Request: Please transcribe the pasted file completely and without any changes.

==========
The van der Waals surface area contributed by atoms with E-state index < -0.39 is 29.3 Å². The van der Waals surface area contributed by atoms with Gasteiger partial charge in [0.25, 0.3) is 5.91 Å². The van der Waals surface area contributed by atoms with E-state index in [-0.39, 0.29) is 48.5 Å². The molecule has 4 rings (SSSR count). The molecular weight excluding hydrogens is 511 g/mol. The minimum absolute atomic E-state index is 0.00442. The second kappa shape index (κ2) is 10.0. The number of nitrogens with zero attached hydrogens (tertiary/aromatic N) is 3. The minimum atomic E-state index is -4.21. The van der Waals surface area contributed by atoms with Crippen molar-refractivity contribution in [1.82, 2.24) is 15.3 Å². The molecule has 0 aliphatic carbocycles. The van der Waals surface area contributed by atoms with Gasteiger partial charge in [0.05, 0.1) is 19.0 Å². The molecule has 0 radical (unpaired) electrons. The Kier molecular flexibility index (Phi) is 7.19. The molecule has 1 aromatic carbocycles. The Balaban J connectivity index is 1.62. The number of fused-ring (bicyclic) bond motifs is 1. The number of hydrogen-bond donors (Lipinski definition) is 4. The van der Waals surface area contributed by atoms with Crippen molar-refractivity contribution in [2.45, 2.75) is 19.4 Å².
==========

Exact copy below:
The van der Waals surface area contributed by atoms with E-state index < -0.39 is 29.3 Å². The van der Waals surface area contributed by atoms with Gasteiger partial charge in [0.25, 0.3) is 5.91 Å². The van der Waals surface area contributed by atoms with E-state index in [-0.39, 0.29) is 48.5 Å². The molecule has 4 rings (SSSR count). The molecular weight excluding hydrogens is 511 g/mol. The minimum absolute atomic E-state index is 0.00442. The second kappa shape index (κ2) is 10.0. The number of nitrogens with zero attached hydrogens (tertiary/aromatic N) is 3. The minimum atomic E-state index is -4.21. The van der Waals surface area contributed by atoms with Crippen molar-refractivity contribution in [1.82, 2.24) is 15.3 Å². The molecule has 0 aliphatic carbocycles. The van der Waals surface area contributed by atoms with Gasteiger partial charge in [0.05, 0.1) is 19.0 Å². The molecule has 0 radical (unpaired) electrons. The Kier molecular flexibility index (Phi) is 7.19. The molecule has 1 aromatic carbocycles. The Balaban J connectivity index is 1.62. The number of fused-ring (bicyclic) bond motifs is 1. The number of hydrogen-bond donors (Lipinski definition) is 4. The van der Waals surface area contributed by atoms with Crippen molar-refractivity contribution in [2.45, 2.75) is 19.4 Å².